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Table 1 Clinical signs for prediction of an arterial extremity injury.

From: Vascular injuries after minor blunt upper extremity trauma: pitfalls in the recognition and diagnosis of potential "near miss" injuries

"Hard signs" "Soft signs"
Active or pulsatile hemorrhage Asymmetric extremity blood pressures
Pulsatile or expanding hematoma Stable and non-pulsatile hematoma
Clinical signs of limb ischemia Proximity of wound to a major vessel
Diminished or absent pulses Peripheral neurological deficit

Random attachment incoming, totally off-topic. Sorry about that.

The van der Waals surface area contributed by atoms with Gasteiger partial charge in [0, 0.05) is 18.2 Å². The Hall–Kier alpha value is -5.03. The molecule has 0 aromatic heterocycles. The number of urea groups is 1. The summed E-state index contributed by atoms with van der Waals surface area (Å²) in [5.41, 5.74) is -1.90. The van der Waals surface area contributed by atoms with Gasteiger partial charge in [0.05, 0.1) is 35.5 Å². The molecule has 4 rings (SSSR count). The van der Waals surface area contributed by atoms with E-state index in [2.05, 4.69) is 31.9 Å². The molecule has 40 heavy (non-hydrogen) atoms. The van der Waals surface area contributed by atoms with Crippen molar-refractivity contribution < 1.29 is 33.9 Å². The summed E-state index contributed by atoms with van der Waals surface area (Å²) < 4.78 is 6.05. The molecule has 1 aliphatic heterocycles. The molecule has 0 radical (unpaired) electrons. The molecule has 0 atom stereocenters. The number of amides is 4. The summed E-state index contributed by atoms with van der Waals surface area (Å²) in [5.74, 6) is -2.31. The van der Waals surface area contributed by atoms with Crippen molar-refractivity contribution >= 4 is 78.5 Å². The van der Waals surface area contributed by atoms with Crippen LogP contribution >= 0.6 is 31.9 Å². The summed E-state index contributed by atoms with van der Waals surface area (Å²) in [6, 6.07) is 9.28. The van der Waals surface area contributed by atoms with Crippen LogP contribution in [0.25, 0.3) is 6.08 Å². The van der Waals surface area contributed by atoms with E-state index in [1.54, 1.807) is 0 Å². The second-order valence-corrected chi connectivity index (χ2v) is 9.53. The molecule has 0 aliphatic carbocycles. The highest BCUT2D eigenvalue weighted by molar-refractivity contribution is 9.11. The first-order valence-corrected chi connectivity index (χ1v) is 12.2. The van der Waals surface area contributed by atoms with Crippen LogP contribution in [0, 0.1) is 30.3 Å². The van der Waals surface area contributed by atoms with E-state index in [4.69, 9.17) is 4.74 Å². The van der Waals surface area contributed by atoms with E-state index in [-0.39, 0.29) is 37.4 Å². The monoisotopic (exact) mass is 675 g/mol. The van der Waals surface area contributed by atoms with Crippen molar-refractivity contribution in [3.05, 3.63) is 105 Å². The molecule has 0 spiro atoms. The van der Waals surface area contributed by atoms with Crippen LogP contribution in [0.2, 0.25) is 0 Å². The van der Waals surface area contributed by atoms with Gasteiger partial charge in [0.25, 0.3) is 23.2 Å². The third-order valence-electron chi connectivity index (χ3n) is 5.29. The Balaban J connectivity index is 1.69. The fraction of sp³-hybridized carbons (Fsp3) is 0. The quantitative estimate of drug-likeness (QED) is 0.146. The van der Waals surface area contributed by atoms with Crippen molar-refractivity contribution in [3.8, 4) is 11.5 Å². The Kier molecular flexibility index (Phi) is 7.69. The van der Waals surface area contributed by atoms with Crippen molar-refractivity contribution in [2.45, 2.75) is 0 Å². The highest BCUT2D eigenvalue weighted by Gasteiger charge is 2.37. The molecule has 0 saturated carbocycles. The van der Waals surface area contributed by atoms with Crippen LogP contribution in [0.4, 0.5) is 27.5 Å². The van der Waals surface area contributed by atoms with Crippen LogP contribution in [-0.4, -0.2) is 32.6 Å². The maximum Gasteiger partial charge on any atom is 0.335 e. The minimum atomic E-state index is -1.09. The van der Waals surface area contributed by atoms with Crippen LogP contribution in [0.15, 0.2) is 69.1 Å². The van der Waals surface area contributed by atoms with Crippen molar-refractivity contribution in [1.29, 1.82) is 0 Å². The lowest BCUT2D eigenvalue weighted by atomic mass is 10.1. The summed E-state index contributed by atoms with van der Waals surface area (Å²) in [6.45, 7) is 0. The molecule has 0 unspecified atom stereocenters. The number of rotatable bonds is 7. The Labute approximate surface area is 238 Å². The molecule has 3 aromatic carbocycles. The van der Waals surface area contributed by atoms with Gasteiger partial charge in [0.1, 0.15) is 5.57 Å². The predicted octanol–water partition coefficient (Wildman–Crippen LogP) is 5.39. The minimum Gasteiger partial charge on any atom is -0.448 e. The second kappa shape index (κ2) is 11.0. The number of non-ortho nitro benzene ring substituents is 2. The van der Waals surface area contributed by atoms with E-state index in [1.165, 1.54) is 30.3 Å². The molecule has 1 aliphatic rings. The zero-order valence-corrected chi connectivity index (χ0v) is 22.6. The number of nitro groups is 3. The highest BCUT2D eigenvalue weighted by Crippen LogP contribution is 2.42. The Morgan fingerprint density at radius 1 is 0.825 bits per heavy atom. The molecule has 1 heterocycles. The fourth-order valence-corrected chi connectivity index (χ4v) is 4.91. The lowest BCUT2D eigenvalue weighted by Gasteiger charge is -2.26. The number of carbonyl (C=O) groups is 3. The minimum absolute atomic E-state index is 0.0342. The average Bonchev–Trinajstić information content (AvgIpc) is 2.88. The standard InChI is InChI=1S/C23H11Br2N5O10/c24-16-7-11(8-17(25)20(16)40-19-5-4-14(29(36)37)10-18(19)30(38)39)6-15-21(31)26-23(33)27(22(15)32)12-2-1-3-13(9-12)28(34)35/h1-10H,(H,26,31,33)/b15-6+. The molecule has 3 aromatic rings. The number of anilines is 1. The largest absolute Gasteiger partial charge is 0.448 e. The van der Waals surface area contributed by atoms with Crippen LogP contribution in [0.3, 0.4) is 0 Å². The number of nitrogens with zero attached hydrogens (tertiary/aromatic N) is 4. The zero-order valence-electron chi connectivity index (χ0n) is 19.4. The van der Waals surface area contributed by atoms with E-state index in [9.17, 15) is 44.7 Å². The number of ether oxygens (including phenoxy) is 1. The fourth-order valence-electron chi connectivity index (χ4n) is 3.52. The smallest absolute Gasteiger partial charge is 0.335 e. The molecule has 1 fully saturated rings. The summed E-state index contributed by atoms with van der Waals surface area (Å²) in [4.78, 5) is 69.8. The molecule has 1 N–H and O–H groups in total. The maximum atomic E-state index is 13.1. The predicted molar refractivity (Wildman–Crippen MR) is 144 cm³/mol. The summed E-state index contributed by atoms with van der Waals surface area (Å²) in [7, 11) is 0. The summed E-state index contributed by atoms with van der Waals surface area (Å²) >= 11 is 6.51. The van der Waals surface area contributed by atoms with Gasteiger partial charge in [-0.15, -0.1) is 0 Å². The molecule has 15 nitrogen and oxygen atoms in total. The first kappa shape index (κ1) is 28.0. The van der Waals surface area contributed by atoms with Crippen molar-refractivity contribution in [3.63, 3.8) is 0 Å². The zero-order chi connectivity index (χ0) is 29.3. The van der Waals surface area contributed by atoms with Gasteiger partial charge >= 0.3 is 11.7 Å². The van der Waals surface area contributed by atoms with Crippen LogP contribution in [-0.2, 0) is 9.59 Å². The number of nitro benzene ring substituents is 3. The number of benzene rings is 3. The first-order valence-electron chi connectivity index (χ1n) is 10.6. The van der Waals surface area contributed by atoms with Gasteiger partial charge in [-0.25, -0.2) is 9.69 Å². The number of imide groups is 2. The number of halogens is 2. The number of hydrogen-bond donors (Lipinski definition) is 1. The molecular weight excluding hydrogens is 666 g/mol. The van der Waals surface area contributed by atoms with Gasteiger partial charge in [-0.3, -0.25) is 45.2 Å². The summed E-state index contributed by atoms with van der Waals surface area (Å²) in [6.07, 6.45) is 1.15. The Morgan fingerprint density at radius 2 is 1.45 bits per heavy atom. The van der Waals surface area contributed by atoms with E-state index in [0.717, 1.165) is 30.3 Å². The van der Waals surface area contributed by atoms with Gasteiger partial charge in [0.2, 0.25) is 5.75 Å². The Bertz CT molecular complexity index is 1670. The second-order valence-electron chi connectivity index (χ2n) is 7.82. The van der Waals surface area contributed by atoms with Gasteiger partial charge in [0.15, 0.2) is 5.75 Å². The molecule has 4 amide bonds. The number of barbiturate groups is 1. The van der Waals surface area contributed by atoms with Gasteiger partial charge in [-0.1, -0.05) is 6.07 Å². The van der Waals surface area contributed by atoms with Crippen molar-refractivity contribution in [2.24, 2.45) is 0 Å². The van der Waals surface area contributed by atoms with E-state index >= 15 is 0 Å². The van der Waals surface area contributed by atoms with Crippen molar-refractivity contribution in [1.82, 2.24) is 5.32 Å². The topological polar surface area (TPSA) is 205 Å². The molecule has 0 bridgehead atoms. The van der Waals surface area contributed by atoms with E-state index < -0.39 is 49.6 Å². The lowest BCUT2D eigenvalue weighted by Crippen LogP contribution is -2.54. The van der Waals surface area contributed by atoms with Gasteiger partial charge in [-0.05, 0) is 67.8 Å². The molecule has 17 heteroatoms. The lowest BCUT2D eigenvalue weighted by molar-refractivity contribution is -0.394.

Bruit or thrill, suggesting AV-fistula Presence of shock/hypotension
  1. The presence of a "hard sign" of an arterial injury warrants an immediate surgical exploration with the option of an on-table angiography. In contrast, the "soft signs" are less specific in predicting a significant arterial extremity injury. In exclusive presence of a "soft sign", such as an asymmetric ankle-brachial-index, the recommended further diagnostic workup includes an angiography or CT-angiography.